Additionally, Paul taught that Jesus’s obedience and death—which he understands in the covenantal terms of Passover lamb and sacrifice (1Cor 5:7), propitiation (Rom 3:25), curse (e.g., Gal 3:13–14)—remedied Adam’s disobedience and death which had resulted in sin and death in all mankind (Rom 5:12–21; 1Cor 15:21–22). How do you relate that to Jesus fulfilling the Abrahamic, Mosaic and New Covenants? Furthermore, Matthew makes it clear that Jesus’s baptism is identifying him as the one to whom the Davidic covenant promise of 2 Samuel 7:11–16 was made, which Peter also prominently asserts in Acts 2:22–36 (while also connecting Jesus to the Abrahamic covenant, Acts 2:37–39). In fact, the very first sentence of the New Testament (Matt 1:1) identifies Jesus with the Davidic covenant.
The word “covenant” occurs over 30 times in the New Testament (almost 300 in the Old), and covenant terminology and related categories and themes are found in every part of it. The New Testament writers variously describe Jesus as the fulfillment of the Abrahamic covenant promises, the New Covenant prophecy of Jeremiah, the covenant inauguration ceremony of the Mosaic covenant in Exodus 24:8, and the Passover lamb. For the New Testament, then, you cannot understand the person and work of Christ apart from his fulfillment of all the covenants of the Old Testament. And especially when it comes to understanding the meaning and significance of the death of Christ, Jesus himself expounds his death in covenantal terms and fulfillments. His blood inaugurated the New Covenant, and without that bloodshed there would have been no New Covenant. His death is the ground of forgiveness of sins in the New Covenant, and his covenantal mediation assures everlasting communion with God. So how do you assemble all this (and much more) into a coherent account of the biblical covenants (and their implications) in the Old and New Testaments? That’s what covenant theology does.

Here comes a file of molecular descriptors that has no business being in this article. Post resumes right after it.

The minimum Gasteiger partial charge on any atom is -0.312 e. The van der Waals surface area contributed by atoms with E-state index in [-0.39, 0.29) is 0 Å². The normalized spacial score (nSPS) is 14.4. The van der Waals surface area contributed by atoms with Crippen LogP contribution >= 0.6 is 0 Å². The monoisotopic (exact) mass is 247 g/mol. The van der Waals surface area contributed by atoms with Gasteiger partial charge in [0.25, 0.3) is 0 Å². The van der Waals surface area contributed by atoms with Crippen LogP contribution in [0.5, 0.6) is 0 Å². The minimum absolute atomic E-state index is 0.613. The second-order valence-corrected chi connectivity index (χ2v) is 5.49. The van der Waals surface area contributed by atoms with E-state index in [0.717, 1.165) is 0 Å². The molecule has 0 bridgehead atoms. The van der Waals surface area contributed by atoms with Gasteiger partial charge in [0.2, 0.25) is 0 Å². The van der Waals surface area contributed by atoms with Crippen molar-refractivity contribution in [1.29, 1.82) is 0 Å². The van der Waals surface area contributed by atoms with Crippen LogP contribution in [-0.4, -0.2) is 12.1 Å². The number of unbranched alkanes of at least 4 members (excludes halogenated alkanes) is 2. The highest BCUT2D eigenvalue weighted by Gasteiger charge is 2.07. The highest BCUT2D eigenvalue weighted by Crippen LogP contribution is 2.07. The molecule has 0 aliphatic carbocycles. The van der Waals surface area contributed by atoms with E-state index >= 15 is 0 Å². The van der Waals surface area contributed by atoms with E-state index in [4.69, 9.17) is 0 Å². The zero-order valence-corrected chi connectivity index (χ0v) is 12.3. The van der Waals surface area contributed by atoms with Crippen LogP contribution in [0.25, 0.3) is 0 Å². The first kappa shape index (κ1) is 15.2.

Covenant theology “puts the Bible together” by appreciating the importance of the divine covenants. That is, covenant theology is an approach to understanding the meaning of the Scriptures (what theologians call a “hermeneutic”), that recognizes the central significance of the scriptural covenants in structuring redemptive history. To say it another way, covenant theology explains the relationship between God and humanity in terms of divinely initiated covenants that also structure the history of redemption revealed in Scripture because divine covenants in the Bible provide an exegetical, thematic, and theological framework for seeing the overarching unity as well as progress in God’s plan of salvation. Hence, drawing upon and deploying the Bible’s teaching about, and use of, the covenants, Covenant theology seeks to give an account of the unity and continuity, as well as the discontinuity and progress, in the promise and fulfillment of the unfolding history of redemption.
Covenant theology is informed by exegetical, biblical and systematic theology: recognizing that the redemptive history revealed in Scripture is explicitly articulated through a succession of covenants (Adam, Noah, Abraham, Moses, David, and New), thus providing a fundamental architectonic or organizing principle for biblical theology (the study of Scripture from the standpoint of redemptive history). Covenant theology posits theological covenants (the Covenants of Redemption, Works, and Grace) and appreciates how the scriptural teaching about covenants entails and relates to a number of vitally important biblical themes and issues, including the purpose of God in history, the nature of the people of God, the federal headships of Adam and Christ, the person and work of Christ, the continuities and discontinuities in the progress of redemptive history, the relation of the Old and New Testaments, law and gospel, the assurance of salvation, the nature and significance of the sacraments (or ordinances), and what it means to walk with God in this life.